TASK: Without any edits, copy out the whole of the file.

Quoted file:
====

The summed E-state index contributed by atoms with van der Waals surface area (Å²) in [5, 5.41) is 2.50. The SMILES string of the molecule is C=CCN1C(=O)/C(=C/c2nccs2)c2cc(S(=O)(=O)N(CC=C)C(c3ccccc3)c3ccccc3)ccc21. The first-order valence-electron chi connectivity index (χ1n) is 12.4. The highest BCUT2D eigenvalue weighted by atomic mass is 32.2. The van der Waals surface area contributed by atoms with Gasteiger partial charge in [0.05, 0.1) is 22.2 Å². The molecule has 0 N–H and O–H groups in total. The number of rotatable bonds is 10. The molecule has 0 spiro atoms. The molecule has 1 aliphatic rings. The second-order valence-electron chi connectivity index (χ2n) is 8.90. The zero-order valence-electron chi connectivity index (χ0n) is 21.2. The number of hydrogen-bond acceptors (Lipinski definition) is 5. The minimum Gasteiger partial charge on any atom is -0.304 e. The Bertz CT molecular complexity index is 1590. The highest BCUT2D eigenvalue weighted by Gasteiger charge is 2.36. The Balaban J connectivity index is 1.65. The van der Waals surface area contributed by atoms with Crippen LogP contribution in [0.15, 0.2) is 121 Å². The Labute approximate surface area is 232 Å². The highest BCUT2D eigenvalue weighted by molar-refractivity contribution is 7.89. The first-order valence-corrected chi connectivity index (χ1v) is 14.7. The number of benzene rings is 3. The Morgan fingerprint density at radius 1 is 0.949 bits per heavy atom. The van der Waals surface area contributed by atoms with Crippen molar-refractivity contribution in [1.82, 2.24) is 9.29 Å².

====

The summed E-state index contributed by atoms with van der Waals surface area (Å²) in [5, 5.41) is 2.50. The SMILES string of the molecule is C=CCN1C(=O)/C(=C/c2nccs2)c2cc(S(=O)(=O)N(CC=C)C(c3ccccc3)c3ccccc3)ccc21. The first-order valence-electron chi connectivity index (χ1n) is 12.4. The highest BCUT2D eigenvalue weighted by atomic mass is 32.2. The van der Waals surface area contributed by atoms with Gasteiger partial charge in [0.05, 0.1) is 22.2 Å². The molecule has 0 N–H and O–H groups in total. The number of rotatable bonds is 10. The molecule has 0 spiro atoms. The molecule has 1 aliphatic rings. The second-order valence-electron chi connectivity index (χ2n) is 8.90. The zero-order valence-electron chi connectivity index (χ0n) is 21.2. The number of hydrogen-bond acceptors (Lipinski definition) is 5. The minimum Gasteiger partial charge on any atom is -0.304 e. The Bertz CT molecular complexity index is 1590. The highest BCUT2D eigenvalue weighted by Gasteiger charge is 2.36. The Balaban J connectivity index is 1.65. The van der Waals surface area contributed by atoms with Crippen LogP contribution in [0.15, 0.2) is 121 Å². The Labute approximate surface area is 232 Å². The highest BCUT2D eigenvalue weighted by molar-refractivity contribution is 7.89. The first-order valence-corrected chi connectivity index (χ1v) is 14.7. The number of benzene rings is 3. The Morgan fingerprint density at radius 1 is 0.949 bits per heavy atom. The van der Waals surface area contributed by atoms with Crippen molar-refractivity contribution in [1.82, 2.24) is 9.29 Å².